At the 6th annual Terroir symposium, held earlier this year at the Oliver & Bonacini Arcadian Court in downtown Toronto, one of the many engaging seminars offered was lead by Rebecca LeHeup, Executive Director of Ontario Culinary Tourism Alliance, and centered on culinary tourism.
Who doesn’t love traveling? These days it seems the interest in local cuisine has exploded, and culinary tourism is our raison d’être. “There is only one thing every tourist does three times a day”, shares Leheup, “Eat!” In becoming a culinary destination, Leheup tells us, communities need to develop a “Taste of Place”. Going to a farm and having a taste of the regional experience is what motivates culinary tourists in search of a unique culinary experience that cannot be found at home. This has become the reason that we travel, and how we choose our destinations. We want to learn about, consume, and appreciate the food and drink that reflects the local, regional and national heritage, culture and tradition of each distinct destination.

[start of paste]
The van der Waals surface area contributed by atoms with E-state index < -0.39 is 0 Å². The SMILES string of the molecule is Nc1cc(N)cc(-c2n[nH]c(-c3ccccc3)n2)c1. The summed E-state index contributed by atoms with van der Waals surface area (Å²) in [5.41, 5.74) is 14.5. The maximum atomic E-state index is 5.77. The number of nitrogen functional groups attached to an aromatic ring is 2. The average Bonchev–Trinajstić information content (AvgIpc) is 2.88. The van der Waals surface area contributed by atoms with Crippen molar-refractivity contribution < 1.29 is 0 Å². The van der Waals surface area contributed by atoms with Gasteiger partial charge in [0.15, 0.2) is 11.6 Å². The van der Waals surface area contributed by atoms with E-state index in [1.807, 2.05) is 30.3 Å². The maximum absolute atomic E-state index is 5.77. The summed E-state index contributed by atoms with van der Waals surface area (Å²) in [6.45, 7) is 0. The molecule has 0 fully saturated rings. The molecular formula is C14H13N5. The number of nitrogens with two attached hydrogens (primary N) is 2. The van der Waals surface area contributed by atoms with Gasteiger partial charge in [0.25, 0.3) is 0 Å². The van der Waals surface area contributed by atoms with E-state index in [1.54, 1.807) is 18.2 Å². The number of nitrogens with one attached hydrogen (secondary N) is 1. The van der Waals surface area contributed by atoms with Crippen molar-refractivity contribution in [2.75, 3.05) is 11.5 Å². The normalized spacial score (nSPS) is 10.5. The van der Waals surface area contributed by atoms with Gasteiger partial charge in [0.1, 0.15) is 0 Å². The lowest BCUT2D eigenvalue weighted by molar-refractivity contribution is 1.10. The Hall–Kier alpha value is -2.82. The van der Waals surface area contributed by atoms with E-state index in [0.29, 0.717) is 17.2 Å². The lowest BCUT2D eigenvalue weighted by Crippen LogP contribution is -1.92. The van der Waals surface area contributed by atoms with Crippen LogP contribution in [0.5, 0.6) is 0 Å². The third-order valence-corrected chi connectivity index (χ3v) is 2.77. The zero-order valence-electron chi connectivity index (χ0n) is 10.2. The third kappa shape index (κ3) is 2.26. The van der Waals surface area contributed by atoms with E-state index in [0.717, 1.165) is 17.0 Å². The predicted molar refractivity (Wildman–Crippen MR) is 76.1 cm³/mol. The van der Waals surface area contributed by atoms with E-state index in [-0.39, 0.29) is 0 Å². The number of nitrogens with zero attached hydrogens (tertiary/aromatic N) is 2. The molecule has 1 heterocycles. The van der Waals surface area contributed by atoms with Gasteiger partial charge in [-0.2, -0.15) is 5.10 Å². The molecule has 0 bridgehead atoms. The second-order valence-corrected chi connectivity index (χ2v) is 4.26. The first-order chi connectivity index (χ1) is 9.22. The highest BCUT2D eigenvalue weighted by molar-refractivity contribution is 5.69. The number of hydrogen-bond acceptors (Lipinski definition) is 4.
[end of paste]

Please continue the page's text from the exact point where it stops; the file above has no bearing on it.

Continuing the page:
Also participating in this seminar was Christa Glennie Seychew, Food Editor at Buffalo Spree magazine, and Owner of Feed Your Soul. Seychew shared with us that when industry left Western New York’s Rust Belt, land around Buffalo was simply abandoned. Eventually this was realized, and significant interest has since been growing in what is now totally preserved and pristine farmland and architecture. Seychew’s aim is to show that “agritourism and culinary tourism should not only be major aspects of traveling in Western New York, but that they are fundamental components of Buffalo’s renaissance.”
Surprise: as awareness of this rich farmland increases, Buffalo’s “local” movement is quickly catching up and changing the food industry. “We’re all hung up on pizza and chicken wings” Seychew admits, but, she assures us, think again: in addition to all the stateside Niagara wineries, we’re putting Buffalo on our culinary radar as an up-and-coming destination to dine. See you in the Nickle City.